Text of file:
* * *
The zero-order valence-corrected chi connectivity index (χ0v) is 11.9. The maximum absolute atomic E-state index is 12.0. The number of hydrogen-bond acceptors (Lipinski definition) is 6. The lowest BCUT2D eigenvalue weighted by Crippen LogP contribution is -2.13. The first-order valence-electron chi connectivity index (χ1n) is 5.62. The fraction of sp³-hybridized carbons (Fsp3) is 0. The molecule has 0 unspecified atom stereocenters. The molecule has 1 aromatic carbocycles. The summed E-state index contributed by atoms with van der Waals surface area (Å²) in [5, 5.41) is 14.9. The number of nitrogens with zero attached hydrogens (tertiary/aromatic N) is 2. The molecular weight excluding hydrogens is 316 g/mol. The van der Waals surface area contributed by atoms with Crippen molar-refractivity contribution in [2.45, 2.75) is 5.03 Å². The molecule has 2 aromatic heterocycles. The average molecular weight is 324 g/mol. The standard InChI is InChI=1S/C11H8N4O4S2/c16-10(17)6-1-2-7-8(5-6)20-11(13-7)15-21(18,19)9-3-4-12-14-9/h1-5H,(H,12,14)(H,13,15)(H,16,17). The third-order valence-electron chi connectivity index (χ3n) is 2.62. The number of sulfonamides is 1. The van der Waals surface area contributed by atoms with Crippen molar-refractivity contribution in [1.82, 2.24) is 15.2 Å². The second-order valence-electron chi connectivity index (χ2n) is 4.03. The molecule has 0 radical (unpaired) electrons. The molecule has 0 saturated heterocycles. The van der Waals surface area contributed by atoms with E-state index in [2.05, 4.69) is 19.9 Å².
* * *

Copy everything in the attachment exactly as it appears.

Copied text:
The zero-order valence-corrected chi connectivity index (χ0v) is 11.9. The maximum absolute atomic E-state index is 12.0. The number of hydrogen-bond acceptors (Lipinski definition) is 6. The lowest BCUT2D eigenvalue weighted by Crippen LogP contribution is -2.13. The first-order valence-electron chi connectivity index (χ1n) is 5.62. The fraction of sp³-hybridized carbons (Fsp3) is 0. The molecule has 0 unspecified atom stereocenters. The molecule has 1 aromatic carbocycles. The summed E-state index contributed by atoms with van der Waals surface area (Å²) in [5, 5.41) is 14.9. The number of nitrogens with zero attached hydrogens (tertiary/aromatic N) is 2. The molecular weight excluding hydrogens is 316 g/mol. The van der Waals surface area contributed by atoms with Crippen molar-refractivity contribution in [2.45, 2.75) is 5.03 Å². The molecule has 2 aromatic heterocycles. The average molecular weight is 324 g/mol. The standard InChI is InChI=1S/C11H8N4O4S2/c16-10(17)6-1-2-7-8(5-6)20-11(13-7)15-21(18,19)9-3-4-12-14-9/h1-5H,(H,12,14)(H,13,15)(H,16,17). The third-order valence-electron chi connectivity index (χ3n) is 2.62. The number of sulfonamides is 1. The van der Waals surface area contributed by atoms with Crippen molar-refractivity contribution in [1.82, 2.24) is 15.2 Å². The second-order valence-electron chi connectivity index (χ2n) is 4.03. The molecule has 0 radical (unpaired) electrons. The molecule has 0 saturated heterocycles. The van der Waals surface area contributed by atoms with E-state index in [2.05, 4.69) is 19.9 Å².